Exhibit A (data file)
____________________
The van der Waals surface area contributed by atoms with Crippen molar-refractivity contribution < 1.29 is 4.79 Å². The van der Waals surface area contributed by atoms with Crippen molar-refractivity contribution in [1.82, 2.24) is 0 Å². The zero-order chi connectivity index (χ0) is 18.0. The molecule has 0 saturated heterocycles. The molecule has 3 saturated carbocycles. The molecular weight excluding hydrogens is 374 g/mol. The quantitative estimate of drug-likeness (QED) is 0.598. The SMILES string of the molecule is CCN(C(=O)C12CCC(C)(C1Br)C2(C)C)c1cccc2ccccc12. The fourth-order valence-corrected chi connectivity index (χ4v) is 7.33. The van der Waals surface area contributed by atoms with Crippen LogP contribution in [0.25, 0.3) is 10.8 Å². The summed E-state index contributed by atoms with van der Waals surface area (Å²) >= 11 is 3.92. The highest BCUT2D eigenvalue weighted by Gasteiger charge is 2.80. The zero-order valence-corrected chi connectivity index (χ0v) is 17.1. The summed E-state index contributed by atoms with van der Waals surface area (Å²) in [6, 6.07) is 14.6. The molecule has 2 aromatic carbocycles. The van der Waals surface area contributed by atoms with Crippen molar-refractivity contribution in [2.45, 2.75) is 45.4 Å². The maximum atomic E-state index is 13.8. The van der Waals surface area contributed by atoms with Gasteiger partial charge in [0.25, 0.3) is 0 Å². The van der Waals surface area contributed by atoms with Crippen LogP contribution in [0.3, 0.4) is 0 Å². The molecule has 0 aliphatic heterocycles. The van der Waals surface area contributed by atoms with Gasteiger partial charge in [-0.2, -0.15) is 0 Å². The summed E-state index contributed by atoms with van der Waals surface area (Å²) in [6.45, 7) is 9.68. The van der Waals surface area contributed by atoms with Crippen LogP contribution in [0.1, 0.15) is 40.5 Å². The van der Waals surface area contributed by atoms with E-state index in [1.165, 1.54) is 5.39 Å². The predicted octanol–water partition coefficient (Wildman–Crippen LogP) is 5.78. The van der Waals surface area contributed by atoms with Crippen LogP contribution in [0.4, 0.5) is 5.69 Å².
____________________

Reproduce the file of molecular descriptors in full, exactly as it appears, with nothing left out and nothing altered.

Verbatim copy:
The van der Waals surface area contributed by atoms with Crippen molar-refractivity contribution < 1.29 is 4.79 Å². The van der Waals surface area contributed by atoms with Crippen molar-refractivity contribution in [1.82, 2.24) is 0 Å². The zero-order chi connectivity index (χ0) is 18.0. The molecule has 0 saturated heterocycles. The molecule has 3 saturated carbocycles. The molecular weight excluding hydrogens is 374 g/mol. The quantitative estimate of drug-likeness (QED) is 0.598. The SMILES string of the molecule is CCN(C(=O)C12CCC(C)(C1Br)C2(C)C)c1cccc2ccccc12. The fourth-order valence-corrected chi connectivity index (χ4v) is 7.33. The van der Waals surface area contributed by atoms with Crippen LogP contribution in [0.25, 0.3) is 10.8 Å². The summed E-state index contributed by atoms with van der Waals surface area (Å²) >= 11 is 3.92. The highest BCUT2D eigenvalue weighted by Gasteiger charge is 2.80. The zero-order valence-corrected chi connectivity index (χ0v) is 17.1. The summed E-state index contributed by atoms with van der Waals surface area (Å²) in [6, 6.07) is 14.6. The molecule has 2 aromatic carbocycles. The van der Waals surface area contributed by atoms with Crippen molar-refractivity contribution in [2.45, 2.75) is 45.4 Å². The maximum atomic E-state index is 13.8. The van der Waals surface area contributed by atoms with Gasteiger partial charge in [0.25, 0.3) is 0 Å². The van der Waals surface area contributed by atoms with Crippen LogP contribution in [0.3, 0.4) is 0 Å². The molecule has 0 aliphatic heterocycles. The van der Waals surface area contributed by atoms with Gasteiger partial charge in [-0.2, -0.15) is 0 Å². The summed E-state index contributed by atoms with van der Waals surface area (Å²) in [6.45, 7) is 9.68. The van der Waals surface area contributed by atoms with Crippen LogP contribution in [0.1, 0.15) is 40.5 Å². The van der Waals surface area contributed by atoms with E-state index in [1.165, 1.54) is 5.39 Å². The predicted octanol–water partition coefficient (Wildman–Crippen LogP) is 5.78. The van der Waals surface area contributed by atoms with Crippen LogP contribution in [0.4, 0.5) is 5.69 Å².